While there is a lot of issues concerning secure, private and anonymous Internet usage, there is little that focuses upon all the various parameters which may have a direct or even indirect bearing upon the issue.

Let us assume that I use Tails,and let us assume I use Tor on that OS. Now I have an issue with what appears to be confusing and possibly conflicting information.

If I thought that using a VPN would help me, then the information at VPN Support seems to indicate it is not advised.

If I thought that using bridges thru pluggable transports was a good idea, then I would think that I would want Tor to request a bridge automatically from a list. However, that looks like it is not possible to automate that process. At the very least, I must select a built-in bridge, even though the text states, "Unfortunately, because these bridges are publically distributed, it is easy for censors to block some of them, so some of them may not work." Oh goody!

There seems to be too many gotcha's. Exactly what is the best and most automate combination?

2 Answers 2


The best solution may be automated and the most automated solution may not be best. What does a bridge do? It helps to hide the fact that you are using Tor from your ISP? Do you have serious concerns about whether or not your ISP records or even cares about the fact that you are using Tor? If no, then this isn't an issue.

If yes, then it is worth taking the time to doing it right and not caring if an extra step or two is involved. Bridges are not published publicly because we don't want ISP's to block them. This is especially true when it comes to people who live in countries where Tor is outright illegal to use, so requesting them one at a time is a safer tradeoff than automation. If bridges aren't an option, there is also Project Snowflake which should give much of the same benefit without needing to request a bridge.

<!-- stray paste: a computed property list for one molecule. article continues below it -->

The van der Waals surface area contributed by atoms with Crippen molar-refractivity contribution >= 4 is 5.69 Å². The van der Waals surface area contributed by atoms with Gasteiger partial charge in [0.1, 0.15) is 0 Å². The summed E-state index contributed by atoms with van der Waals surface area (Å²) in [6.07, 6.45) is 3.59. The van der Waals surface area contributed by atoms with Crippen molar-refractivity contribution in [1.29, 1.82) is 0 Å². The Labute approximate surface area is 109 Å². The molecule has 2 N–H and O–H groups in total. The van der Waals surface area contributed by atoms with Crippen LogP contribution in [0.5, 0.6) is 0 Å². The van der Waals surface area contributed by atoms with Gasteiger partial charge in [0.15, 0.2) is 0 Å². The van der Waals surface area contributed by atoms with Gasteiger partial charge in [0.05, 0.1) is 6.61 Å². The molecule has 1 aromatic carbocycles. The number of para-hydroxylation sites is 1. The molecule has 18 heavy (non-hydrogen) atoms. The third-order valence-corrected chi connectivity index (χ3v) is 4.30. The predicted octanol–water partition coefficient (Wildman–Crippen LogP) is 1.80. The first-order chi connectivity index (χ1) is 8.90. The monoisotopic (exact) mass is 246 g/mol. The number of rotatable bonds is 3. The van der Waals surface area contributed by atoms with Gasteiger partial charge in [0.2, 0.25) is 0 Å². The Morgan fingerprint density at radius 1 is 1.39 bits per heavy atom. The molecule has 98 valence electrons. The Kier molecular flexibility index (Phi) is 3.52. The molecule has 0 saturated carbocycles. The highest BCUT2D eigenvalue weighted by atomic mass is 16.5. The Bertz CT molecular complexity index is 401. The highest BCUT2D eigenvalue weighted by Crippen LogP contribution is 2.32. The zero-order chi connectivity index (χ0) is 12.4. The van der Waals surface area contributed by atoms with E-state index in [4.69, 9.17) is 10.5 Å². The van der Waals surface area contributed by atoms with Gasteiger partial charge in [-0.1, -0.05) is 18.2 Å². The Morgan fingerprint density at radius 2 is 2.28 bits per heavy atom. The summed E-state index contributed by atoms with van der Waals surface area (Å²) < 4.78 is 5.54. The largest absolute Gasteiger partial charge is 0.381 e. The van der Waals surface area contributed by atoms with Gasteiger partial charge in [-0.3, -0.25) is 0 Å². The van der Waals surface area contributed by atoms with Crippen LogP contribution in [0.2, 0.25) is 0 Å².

• So what you're implying is that bridges only keep the ISP from knowing of the use of Tor. It has nothing to do with knowing what is accessed thru Tor. Is that correct? If so, then does our government focus upon those using Tor?
    – Searcher
    Feb 18, 2020 at 1:56
  • ... "our" government?
    – GChuf
    Jul 24, 2020 at 20:25

Bridges are both published, available at the tor project website, and numbering only a handful, and unpublished where handed out to individuals at request (or where individuals have set up their own bridges - don't take my advice on this).

As far as I know and have seen, bridges can be blocked on networks. I have seen tor vanilla fail, provided public bridges for obfs and seen this fail. Meek, which operates as a browser helper as far as I know, may work here, but I have also seen this fail, and have seen Tor Browser Bundle succeed where tor fails. Unpublished bridges may be another matter by all means. In all these cases, all using public wifi, it is assumed Tor is blocked, but later access may contradict this and it is unconfirmed.

I found TAILS unhelpful and problematic. The versions I used also required the user to enter bridges (from another device) and lacked built in bridges.

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